Fig. 6.

AES abrogates SIX3- and SIX6-induced phenotypes. Dorsal views of stage 24 injected embryos hybridised with Rx2 probe. Embryos injected with 50 ng/μl of either SIX3 (A) or SIX6 (C) show ectopic Rx2 expression in the midbrain (open arrows). This phenotype is inhibited by co-injections of AES mRNA (B,D). Scale bar: 0.1 mm.

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Table 1.

Percentage of embryos showing ectopic expression of Rx2

Fig. 4.

TLE1 synergizes with SIX3 and SIX6 in over-expression assays. Dorsal views of stage 24 embryos injected with either SIX3 (A,B,E,F) or SIX6 (C,D) mRNA alone (A,C,E) or in combination with TLE1 (B,D,F). Concentrations are indicated in the panels. Embryos were hybridised to detect Rx2 expression. Note that 10 ng/μl of SIX3 or SIX6 are not effective in inducing ectopic Rx2 expression (A,C). Co-injection with TLE1, clearly boosts SIX3 and SIX6 activity and induces ectopic Rx2-positive tissue in the midbrain (arrows in B and D). The phenotype induced by higher doses of SIX3 (E, ectopic midbrain expression. arrow) was also enhanced by TLE1 co-injections (F), leading to the striking appearance of additional separate patches of ectopic Rx2 expression (arrowheads in F). Scale bar: 0.1 mm.

AES over-expression leads to eye hypoplasia and counteracts SIX3/SIX6 gain of function phenotype

The data described above indicate that TLE1 per se can enlarge the eye field and its interaction with SIX3/6 boosts the capability of these factors to initiate ectopic retina tissue formation. In agreement with the idea that AES may function as a dominant negative form of TLE protein, AES mRNA injections generated a visible reduction of the eye size in 50/182 (27%) of the injected embryos (Fig. 5A). This was not due to a delayed development of the eye since it was observed also at later developmental stages (Fig. 5B). Consistent with this phenotype, Six3 and Rx2 expression was reduced in all the affected embryos analysed (Fig. 5C,F). In a smaller proportion of the embryos, the effect of AES over-expression was more dramatic, leading to the presence of a single eye field (Fig. 5G) or to the loss of both eyes (Fig. 5D). In the latter case, the expression of Six3 was restricted to the midline of the ventral diencephalon, possibly corresponding to prospective hypothalamic and pituitary region (Fig. 5E). Mildly affected embryos with a moderate reduction of the eye size presented no other obvious brain malformations, as judged by normal Pax6 expression (Fig. 5H). Otx2-positive midbrain tissue appeared morphologically normal, even though ectopic Otx2 expression into the hindbrain was occasionally observed (Fig. 5I).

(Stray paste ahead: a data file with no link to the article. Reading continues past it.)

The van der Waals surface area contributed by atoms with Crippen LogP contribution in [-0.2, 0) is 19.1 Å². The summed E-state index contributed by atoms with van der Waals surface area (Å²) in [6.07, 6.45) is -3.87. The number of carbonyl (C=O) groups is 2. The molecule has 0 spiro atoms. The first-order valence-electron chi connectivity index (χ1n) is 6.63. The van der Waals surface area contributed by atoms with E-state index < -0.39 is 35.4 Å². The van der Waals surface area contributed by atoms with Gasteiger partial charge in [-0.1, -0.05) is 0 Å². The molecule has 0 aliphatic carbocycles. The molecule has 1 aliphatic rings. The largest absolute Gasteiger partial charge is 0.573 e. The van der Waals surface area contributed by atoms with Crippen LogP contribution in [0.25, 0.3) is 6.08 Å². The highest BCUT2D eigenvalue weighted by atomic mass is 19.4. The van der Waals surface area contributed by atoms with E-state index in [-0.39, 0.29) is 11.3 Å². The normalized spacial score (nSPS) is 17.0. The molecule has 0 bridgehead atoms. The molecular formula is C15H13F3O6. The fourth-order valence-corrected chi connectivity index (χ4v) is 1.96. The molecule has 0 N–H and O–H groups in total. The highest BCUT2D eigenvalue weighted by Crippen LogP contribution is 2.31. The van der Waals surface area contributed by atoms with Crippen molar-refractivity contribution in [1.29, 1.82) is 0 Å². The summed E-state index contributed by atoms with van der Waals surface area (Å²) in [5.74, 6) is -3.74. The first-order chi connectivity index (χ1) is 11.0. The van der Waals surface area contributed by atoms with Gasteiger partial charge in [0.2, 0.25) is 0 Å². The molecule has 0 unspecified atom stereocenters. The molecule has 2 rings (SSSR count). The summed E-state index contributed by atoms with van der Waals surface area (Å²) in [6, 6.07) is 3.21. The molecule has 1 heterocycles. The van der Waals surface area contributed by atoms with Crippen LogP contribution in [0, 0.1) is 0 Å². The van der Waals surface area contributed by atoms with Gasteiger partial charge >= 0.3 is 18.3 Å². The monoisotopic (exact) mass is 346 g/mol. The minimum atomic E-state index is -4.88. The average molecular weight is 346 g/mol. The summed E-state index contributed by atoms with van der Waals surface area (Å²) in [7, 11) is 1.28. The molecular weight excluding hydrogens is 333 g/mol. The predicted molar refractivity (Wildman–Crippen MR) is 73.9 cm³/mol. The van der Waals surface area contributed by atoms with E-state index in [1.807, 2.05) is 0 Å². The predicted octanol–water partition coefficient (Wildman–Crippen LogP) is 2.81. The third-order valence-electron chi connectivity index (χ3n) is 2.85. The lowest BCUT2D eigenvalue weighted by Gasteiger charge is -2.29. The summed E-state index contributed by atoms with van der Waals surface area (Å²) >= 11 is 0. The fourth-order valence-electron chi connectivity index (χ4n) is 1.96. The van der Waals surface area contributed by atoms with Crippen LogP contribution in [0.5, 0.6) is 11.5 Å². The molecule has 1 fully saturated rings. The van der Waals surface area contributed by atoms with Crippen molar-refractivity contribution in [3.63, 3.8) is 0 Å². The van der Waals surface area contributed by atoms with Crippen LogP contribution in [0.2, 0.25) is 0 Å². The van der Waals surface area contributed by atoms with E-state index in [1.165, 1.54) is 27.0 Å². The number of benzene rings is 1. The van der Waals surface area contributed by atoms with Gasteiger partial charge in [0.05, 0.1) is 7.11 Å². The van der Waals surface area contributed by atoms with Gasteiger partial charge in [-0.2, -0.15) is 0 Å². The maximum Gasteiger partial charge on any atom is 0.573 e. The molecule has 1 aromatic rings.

Fig. 5.

AES over-expression reduces the eye size in medaka embryos. Dorsal (except E, ventral) views of embryos at stage 24 (A,C,G,H,I), stage 32 (B,D,E) and stage 20 (F) injected with AES. Anterior is to the left. Dotted white lines indicate the extent of the eye domains. Embryos show a unilateral (A) or bilateral (D) loss of the eye(s). (A inset) Expression of the co-injected GFP mRNA. (B) The same embryos as in A but at a later stage of development, showing that the failure of eye formation (arrowhead) is permanent. Whole-mount in situ hybridisations demonstrate that the reduction or absence of the eye(s) is accompanied by a decrease of the expression domain of Six3 (arrows in C,E) and Rx2 (arrows in F,G). Apart from the reduced domain of the affected eye (arrow in H), Pax6 (H) and Otx2 (I) expression domains were similar to those of wild-type embryos. Occasionally, ectopic expression of Otx2 was observed in the hindbrain (arrow in I). mb, midbrain. Scale bars: 0.1 mm.

Furthermore, AES over-expression abrogated significantly the ectopic formation of Rx2-positive tissue in the midbrain, when co-injected with amounts of either SIX3 or SIX6 mRNA (50 ng/μl) capable of inducing ectopic retina-like tissue (Fig. 6). Thus, in the presence of AES, the frequency of appearance of Rx2-positive tissue in the tectum decreased from 47% to 7% for SIX3 and from 38% to 3% for SIX6 (Table 1). This was an `all-or-none' effect and no intermediate levels of Rx2 expression were observed in the co-injections.